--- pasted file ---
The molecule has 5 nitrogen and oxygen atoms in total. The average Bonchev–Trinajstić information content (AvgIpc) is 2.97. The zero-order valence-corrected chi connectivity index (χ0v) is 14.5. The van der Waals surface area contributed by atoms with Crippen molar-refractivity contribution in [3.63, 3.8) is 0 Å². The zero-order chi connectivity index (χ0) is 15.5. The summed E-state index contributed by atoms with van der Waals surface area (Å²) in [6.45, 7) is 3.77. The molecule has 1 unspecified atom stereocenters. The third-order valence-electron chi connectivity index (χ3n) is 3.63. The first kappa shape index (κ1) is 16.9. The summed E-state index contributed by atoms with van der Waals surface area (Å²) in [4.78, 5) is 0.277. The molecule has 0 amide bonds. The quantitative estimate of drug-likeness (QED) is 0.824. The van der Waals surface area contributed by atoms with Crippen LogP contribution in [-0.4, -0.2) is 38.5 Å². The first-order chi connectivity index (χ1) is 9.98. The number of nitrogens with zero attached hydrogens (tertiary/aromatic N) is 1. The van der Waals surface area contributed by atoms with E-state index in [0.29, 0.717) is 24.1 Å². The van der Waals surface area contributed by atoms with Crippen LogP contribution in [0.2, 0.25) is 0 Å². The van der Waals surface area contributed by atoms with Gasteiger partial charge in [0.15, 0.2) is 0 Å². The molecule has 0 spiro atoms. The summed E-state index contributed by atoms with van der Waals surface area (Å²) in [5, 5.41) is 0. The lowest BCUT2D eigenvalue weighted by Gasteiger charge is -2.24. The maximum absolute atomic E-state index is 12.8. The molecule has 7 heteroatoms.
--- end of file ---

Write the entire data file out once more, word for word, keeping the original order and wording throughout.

The molecule has 5 nitrogen and oxygen atoms in total. The average Bonchev–Trinajstić information content (AvgIpc) is 2.97. The zero-order valence-corrected chi connectivity index (χ0v) is 14.5. The van der Waals surface area contributed by atoms with Crippen molar-refractivity contribution in [3.63, 3.8) is 0 Å². The zero-order chi connectivity index (χ0) is 15.5. The summed E-state index contributed by atoms with van der Waals surface area (Å²) in [6.45, 7) is 3.77. The molecule has 1 unspecified atom stereocenters. The third-order valence-electron chi connectivity index (χ3n) is 3.63. The first kappa shape index (κ1) is 16.9. The summed E-state index contributed by atoms with van der Waals surface area (Å²) in [4.78, 5) is 0.277. The molecule has 0 amide bonds. The quantitative estimate of drug-likeness (QED) is 0.824. The van der Waals surface area contributed by atoms with Crippen LogP contribution in [-0.4, -0.2) is 38.5 Å². The first-order chi connectivity index (χ1) is 9.98. The number of nitrogens with zero attached hydrogens (tertiary/aromatic N) is 1. The van der Waals surface area contributed by atoms with E-state index in [0.29, 0.717) is 24.1 Å². The van der Waals surface area contributed by atoms with Crippen LogP contribution in [0.2, 0.25) is 0 Å². The van der Waals surface area contributed by atoms with Gasteiger partial charge in [0.15, 0.2) is 0 Å². The molecule has 0 spiro atoms. The summed E-state index contributed by atoms with van der Waals surface area (Å²) in [5, 5.41) is 0. The lowest BCUT2D eigenvalue weighted by Gasteiger charge is -2.24. The maximum absolute atomic E-state index is 12.8. The molecule has 7 heteroatoms.